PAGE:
The heirs to one of the nation's most prominent winemaking families are branching off from their family's Sonoma-based wine company to grow the business in new directions.
The three children of Don and Nancy Sebastiani will soon become sole owners of The Other Guys, the higher-end division of the family's successful negociant wine company, Don Sebastiani & Sons.
Creating an independent company will allow it to explore new wine markets while giving the three Sebastiani children greater independence.
"My dad's always had the desire to give us separate things to do so we're not fighting over the same piece of meat on the plate," said Donnie Sebastiani, 32, the eldest child and head of Three Loose Screws Wine Company, the main wine division of Don Sebastiani & Sons.
Three Loose Screws owns the popular Smoking Loon and Pepperwood Grove brands, among others. The wines generally sell for under $10. The company, which purchases bulk wine from other wineries and markets it under its own label, sold 1.7 million cases of wine last year.
That's down from 2 million cases the previous year, a drop attributable to price increases of about $1 per bottle on most of its wines, Donnie Sebastiani said.
The drop in sales was "a speeding ticket" given to a young company that had grown too fast, and a sign it needed to regroup to set the stage for the next phase of growth, said Don Sebastiani Sr., 56.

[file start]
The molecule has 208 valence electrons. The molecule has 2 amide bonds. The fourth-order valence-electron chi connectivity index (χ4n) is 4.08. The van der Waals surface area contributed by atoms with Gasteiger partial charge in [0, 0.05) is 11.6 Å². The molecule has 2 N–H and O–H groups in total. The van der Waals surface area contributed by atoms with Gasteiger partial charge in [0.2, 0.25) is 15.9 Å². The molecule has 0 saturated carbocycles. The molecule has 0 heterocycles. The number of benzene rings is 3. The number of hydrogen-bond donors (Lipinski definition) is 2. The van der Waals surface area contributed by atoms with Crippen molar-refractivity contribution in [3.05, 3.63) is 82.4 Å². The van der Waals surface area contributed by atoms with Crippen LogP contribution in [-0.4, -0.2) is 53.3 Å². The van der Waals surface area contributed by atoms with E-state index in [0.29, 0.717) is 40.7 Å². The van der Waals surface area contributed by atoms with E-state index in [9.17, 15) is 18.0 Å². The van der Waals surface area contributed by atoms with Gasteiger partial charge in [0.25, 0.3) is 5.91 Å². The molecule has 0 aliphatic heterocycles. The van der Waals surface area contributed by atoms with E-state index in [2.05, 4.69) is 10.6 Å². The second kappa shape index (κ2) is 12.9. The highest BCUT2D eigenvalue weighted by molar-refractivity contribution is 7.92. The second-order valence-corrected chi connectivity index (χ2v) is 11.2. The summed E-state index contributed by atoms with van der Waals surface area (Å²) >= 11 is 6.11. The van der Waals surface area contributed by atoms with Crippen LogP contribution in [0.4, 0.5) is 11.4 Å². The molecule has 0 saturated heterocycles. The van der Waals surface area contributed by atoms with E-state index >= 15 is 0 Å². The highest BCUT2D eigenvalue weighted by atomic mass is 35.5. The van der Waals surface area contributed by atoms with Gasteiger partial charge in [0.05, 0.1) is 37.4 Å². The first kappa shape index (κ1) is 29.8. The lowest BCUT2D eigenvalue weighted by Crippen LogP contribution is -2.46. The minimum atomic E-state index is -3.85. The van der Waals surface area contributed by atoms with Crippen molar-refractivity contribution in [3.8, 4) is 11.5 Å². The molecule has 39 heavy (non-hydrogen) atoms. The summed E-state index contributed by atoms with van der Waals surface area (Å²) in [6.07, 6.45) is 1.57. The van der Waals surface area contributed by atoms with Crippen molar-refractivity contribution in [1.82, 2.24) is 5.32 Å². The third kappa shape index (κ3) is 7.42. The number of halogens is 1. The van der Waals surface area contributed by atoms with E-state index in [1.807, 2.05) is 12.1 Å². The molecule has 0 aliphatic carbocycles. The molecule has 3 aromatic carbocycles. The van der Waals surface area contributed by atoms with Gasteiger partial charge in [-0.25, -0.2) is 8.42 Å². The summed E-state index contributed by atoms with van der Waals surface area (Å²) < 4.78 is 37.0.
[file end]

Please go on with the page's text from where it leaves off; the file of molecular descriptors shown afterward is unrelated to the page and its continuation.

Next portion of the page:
Spinning off The Other Guys will let Donnie focus on rebuilding the large wine division while giving his brother, August Sebastiani, the space to experiment.
"The big company has grown up and Donnie, who is the most grown-up of all of us, has been given the keys to the grown-up company," said August Sebastiani, the 29-year-old president of The Other Guys.
The smaller scale of The Other Guys will give him more freedom to try novel marketing ideas, he said.
"We kind of enjoy making mistakes," he said. "This way, if we were to fall, we don't fall that far."
The Other Guys division began several years ago as a way for the company to sell new wines directly to restaurants and retailers, bypassing powerful distributors and reaching new markets. The venture struggled initially.
"There was one point where I would load up the way-back of my Tahoe and drive down to Monterey and hit three restaurants and head home," August Sebastiani said. "Not terribly efficient."
The company later dropped its direct sales model and switched to selling wine through distributors, though with a separate sales force and different distributors than its parent company.
The strategy is one that had worked well in the past for Don Sebastiani Sr., a savvy marketer with a long history of creating new wine brands for different markets.
While running Sebastiani Vineyards, the winery established by his grandfather Samuele Sebastiani in 1904, Don Sebastiani Sr. partnered with brother-in-law Roy Cecchetti to create a fast-growing portfolio of value wines. The wines, which included the popular Pepperwood Grove label, were largely sold in different markets by different distributors.
Consolidation among alcohol distributors in the U.S. makes it harder for individual wineries to command their attention, and tough for wineries to accomplish all their goals with a single distributor, Don Sebastiani said.